President Ma undermined the sovereignty of Taiwan, also misrepresenting the aspirations of the Taiwanese people, when he stated that Taiwan is a part of the Chinese family. The occasion was his meeting with Chinese President Xi on Saturday November 7 in Singapore. Taiwanese do not want to be a part of the Chinese family. They want to choose their own future freely, which we in Taiwan Corner support. Moreover, the Taiwanese want Taiwan to be a normal country. President Ma’s statement risks isolating Taiwan further by making the world believe that Taiwan and China form a single family, and their disagreement a domestic squabble. President Ma’s statement works against the wishes and beliefs on the Taiwanese mainstream.
President Ma undermined the sovereignty of Taiwan, also misrepresenting the aspirations of the Taiwanese people, when he stated that Taiwan is a part of the Chinese family. The occasion was his meeting with Chinese President Xi on Saturday November 7 in Singapore. Taiwanese do not want to be a part of the Chinese family. They want to choose their own future freely, which we in Taiwan Corner support. Moreover, the Taiwanese want Taiwan to be a normal country.
President Ma’s statement risks isolating Taiwan further by making the world believe that Taiwan and China form a single family, and their disagreement a domestic squabble. President Ma’s statement works against the wishes and beliefs on the Taiwanese mainstream.
What did President Ma actually say? Over the past 7 years, trade negotiations between Taiwan and China have from the Taiwanese side been based on the concept of “One China”, but insisting on different interpretations of what this “One China” is. In Singapore, President Ma gave up his claim to “different interpretations”. Consequently, a dangerous view has been allowed to take root that negotiations can be based on a common view of there being “One China”. And according to President Ma, Taiwan is a mere part of this China.
Impact on the January Election – opposition parties will win in January
Since the Sunflower movement, Taiwanese society has taken an increasingly critical view of political developments and, consequently, the KMT suffered a humiliating defeat in the local elections in November last year. Recently, the KMT switched their presidential candidate Hung for the current one Chu, primarily because Hung was immensely unpopular due to her pro-China view, which closely resemble those of President Ma. The new presidential candidate Chu has not yet improved KMT’s standing in the polls significantly.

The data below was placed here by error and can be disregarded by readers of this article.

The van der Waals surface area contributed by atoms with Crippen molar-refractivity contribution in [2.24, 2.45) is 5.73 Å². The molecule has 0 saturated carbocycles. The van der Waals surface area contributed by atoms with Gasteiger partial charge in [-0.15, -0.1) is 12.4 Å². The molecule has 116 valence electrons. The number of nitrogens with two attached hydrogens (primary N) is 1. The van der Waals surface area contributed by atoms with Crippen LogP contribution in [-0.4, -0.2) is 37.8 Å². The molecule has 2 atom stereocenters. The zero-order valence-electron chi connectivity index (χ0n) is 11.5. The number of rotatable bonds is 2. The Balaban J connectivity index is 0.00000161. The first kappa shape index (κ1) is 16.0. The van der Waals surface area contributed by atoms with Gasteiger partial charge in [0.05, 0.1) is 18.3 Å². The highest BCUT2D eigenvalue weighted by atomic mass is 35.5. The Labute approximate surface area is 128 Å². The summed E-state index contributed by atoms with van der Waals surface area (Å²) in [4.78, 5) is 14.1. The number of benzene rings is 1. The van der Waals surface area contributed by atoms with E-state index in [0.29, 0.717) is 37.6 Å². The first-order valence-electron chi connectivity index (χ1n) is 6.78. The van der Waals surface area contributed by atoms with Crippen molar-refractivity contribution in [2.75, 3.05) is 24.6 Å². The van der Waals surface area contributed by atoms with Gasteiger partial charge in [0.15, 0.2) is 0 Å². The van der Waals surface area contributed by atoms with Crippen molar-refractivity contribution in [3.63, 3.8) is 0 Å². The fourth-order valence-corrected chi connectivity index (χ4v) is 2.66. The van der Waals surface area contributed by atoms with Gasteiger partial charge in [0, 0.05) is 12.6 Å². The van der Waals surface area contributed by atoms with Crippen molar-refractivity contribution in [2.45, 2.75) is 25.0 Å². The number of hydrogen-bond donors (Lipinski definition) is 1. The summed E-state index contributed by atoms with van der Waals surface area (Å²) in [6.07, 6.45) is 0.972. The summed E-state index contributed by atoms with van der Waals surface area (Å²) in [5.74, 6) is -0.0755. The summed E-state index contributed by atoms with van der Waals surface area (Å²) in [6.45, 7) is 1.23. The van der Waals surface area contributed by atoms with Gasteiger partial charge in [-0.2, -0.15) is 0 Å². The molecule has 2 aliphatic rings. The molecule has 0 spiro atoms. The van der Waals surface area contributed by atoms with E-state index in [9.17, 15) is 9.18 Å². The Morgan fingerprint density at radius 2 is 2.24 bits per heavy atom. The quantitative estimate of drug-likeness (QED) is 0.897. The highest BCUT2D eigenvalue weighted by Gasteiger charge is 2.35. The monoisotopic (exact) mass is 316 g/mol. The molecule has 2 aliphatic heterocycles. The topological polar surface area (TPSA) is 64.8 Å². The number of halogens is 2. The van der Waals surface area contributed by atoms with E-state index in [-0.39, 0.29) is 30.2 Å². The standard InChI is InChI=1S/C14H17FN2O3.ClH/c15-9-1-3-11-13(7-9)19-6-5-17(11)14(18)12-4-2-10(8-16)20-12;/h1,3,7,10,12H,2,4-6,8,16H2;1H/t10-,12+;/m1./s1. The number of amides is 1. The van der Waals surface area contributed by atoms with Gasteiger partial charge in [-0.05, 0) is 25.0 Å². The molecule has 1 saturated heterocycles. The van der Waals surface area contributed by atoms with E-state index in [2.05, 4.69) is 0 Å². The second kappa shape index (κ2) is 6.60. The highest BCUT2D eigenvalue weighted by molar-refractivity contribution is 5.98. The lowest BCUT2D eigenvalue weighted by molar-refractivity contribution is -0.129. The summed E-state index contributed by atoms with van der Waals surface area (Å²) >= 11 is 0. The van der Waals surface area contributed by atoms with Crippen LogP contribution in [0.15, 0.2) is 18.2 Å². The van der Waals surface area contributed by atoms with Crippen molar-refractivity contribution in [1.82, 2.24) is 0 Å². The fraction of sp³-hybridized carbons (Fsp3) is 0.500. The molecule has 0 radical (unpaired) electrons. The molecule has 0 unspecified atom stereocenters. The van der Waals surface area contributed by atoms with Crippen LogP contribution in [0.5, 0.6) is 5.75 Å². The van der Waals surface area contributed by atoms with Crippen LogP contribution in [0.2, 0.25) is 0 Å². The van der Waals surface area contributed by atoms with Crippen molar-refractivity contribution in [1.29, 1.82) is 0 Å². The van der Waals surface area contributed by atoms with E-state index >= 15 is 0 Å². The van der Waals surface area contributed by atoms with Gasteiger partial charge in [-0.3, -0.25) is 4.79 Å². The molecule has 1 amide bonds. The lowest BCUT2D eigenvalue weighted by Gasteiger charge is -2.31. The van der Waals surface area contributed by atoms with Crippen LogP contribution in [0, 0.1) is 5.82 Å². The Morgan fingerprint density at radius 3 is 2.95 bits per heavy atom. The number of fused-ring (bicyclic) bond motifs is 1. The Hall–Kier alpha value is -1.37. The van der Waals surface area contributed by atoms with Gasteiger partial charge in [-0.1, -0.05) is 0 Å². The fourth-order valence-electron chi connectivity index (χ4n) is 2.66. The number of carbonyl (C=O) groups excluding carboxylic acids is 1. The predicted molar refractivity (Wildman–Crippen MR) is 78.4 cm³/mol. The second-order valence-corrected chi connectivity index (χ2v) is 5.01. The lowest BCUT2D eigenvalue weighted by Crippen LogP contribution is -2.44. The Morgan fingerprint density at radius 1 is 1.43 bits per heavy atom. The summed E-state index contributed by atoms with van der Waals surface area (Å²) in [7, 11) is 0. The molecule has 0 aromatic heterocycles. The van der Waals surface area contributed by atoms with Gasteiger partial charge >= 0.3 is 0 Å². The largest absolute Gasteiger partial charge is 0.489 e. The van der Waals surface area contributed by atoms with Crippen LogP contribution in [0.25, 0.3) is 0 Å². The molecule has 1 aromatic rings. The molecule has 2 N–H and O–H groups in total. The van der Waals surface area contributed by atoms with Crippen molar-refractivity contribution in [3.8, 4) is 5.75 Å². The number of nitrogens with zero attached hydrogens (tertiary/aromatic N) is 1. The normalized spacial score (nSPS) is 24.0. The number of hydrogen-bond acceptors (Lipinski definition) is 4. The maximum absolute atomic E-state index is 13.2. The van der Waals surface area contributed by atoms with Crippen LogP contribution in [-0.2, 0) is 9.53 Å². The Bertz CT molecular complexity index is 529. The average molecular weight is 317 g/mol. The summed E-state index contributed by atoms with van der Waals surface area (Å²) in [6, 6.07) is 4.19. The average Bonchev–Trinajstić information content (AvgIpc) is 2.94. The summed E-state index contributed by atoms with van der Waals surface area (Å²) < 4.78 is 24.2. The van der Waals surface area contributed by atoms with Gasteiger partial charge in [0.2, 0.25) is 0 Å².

The meeting in Singapore will make even more likely that the opposition parties in Taiwan will achieve a majority in parliament after January and KMT will have to distance itself even more from the president. The presidential election, and thus the future government, continues to be safely in the hands of DPP and DPP’s female presidential candidate, Tsai Ing-wen.
Reactions in Taiwan – DPP and the New Power Party
On Facebook, DPP’s presidential candidate Tsai Ing-wen wrote that our “democracy, freedom, and right to determine our future were nowhere to be found in [President Ma’s] words. He has attempted to limit Taiwan’s future options within a certain political framework – all for the advancement of his own political legacy”. Later Tsai Ing-wen stated that only “Taiwanese can determine the nation’s future and future cross-strait relations through the Jan. 16 elections”.
The New Power Party (NPP), a new political force, which is likely to go into parliament after the elections, states that President Ma “has no right to accept the ‘One China’ framework”. The NPP believes that establishing normal relations with the People’s Republic of China is the correct direction for a peaceful development of relations between both sides of the Taiwan Strait. “However, as far as this false meeting between Ma and Xi is concerned, the main problem arises from the fact that there has been no effective control over it by the Parliament and that it came about by a Ma Ying-jeou who didn’t care about the will of the people and who is only concerned with himself. We are determined to decisively change the structure of the Parliament and to establish a sound and democratic monitoring mechanism for contacts between both sides of the Taiwan Strait”, states the New Power Party (NPP).
One Taiwan – One China
Social movements in Taiwan are starting to give new life to the old statement “One Taiwan – One China”, which could even be called a new Taiwanese consensus. This consensus “One Taiwan – One China” is in harmony with the wishes of the Taiwanese: 79.7% support independence given a free choice, according to Emerson Niou from Duke University. In addition, more than 60% identify themselves as Taiwanese and only 3,5% consider themselves Chinese according surveys from National Chengchi University (NCCU) in Taiwan. Far from declining, these figures have increased during the latest period of the KMT government.
The Singapore meeting was extremely well covered in the media. In terms of quality in the Danish and German press, it was clear that those journalists with experience in Taiwan or those who interviewed real experts on Taiwan did well in getting the main points out. This was in contrast to those media relying on China experts or international news. The Danish public national radio and TV station, DR, relied on China experts who framed the meeting as on which would “get Taiwan out of isolation” and would send strong signals to the detriment of the DPP, showing that a DPP government would bring trade relations to a standstill. As we can see now, the result was very different.
Some good coverage from Germany can be found here…
Of course, we cannot end a newsletter without a new recipe. In this newsletter, the dish is Black pepper sauce chicken. I have personally tasted it and it is fully approved. Try it.
Chairman of Taiwan Corner